Through our standing relationships built over the years with foreign colleagues, in 2007 I promoted (in partnership with KWG in Germany) the creation of FLN – Food Lawyers’ Network Worldwide, an international pool of professionals set up with the purpose of sharing opinions and enhancing exchange of views and experiences between lawyers with expertise on food law from all over the world as well as offering integrated legal services to multinationals operating in the agri-food industry. Currently, the network numbers some 40 members and is able to provide assistance in approximately fifty nations. Some network members render consulting services to government agencies in emerging countries (including in the Middle East) to provide more in-depth insight into food safety issues, and assist local law-makers in the implementation of the related body of rules (where it is still non-existent).
Legal and innovation: do you think that lawyers are ready for the new challenges of food sector?
Innovative sectors of food industry need to improve both their image and the way they operate, by ensuring that consumers are always aware of the developments that involve them.
Every day we understand better and better the importance of a coordinated and integrated approach between legal and technical-scientific expertise. It is increasingly evident that a guiding and coordination role within the legal sector cannot be separated from an adequate scientific and technical support.
To ensure that companies operating in the food industry have a wider range of services, our firm works with specialised laboratories capable of providing timely, individualised counter-analysis, as well as with companies specialising in the field of food audits. Also through the collaboration with these special partners, we have the possibility to approach a wide number of issues, not only from the legal point of view, but also deepening the scientific aspects in order to better understand the best way to solve clients’ problems and find out new business opportunities. Inter alia, we are involved in an innovative movement regarding authenticity of wine, focused on the certification of authenticity and origin of products (e.g. through DNA profiling) and the measurement of known food components ‘good’ and ‘bad’, as well as the detection and identification of unknowns (e.g. through non-targeted analyses). This integrated scientific and legal approach is aimed at supporting brand protection and defending “made in Italy”.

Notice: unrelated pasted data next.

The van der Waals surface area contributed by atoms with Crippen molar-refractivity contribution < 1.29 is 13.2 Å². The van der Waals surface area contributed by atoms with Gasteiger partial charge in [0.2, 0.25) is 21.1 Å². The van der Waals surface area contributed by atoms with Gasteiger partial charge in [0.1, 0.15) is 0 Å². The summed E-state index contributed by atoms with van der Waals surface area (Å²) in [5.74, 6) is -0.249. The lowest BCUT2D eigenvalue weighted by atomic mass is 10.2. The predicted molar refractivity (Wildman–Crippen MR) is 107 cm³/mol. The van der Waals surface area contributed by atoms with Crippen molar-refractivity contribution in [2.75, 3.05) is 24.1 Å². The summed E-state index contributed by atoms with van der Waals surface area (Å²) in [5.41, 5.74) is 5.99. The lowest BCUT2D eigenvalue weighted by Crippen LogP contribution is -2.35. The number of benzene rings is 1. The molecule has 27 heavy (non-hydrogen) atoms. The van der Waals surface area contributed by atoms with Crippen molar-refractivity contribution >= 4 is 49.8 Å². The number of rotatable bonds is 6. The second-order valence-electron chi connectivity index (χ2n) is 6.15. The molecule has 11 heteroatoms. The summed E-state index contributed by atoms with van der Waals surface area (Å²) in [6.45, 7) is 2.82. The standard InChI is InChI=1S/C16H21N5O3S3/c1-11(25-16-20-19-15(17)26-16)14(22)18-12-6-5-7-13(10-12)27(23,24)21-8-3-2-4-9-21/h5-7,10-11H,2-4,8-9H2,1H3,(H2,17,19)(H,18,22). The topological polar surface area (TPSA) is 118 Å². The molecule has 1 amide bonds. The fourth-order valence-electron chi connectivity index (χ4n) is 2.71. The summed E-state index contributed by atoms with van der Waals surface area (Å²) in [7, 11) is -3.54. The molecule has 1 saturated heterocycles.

Food & Beverage Law Practice: what are the key factors within your team?
I believe that the key factors within the Food & Beverage Law Team at Mondini Rusconi are the expertise of the food and drink lawyers as well as their passion and dedication. Omar Cesana, Lavinia Romani and Giulia Cozzolino are much dedicated to ensure a high standard level of consultancy, Interaction with the IP department is also important to offer a wide range of services.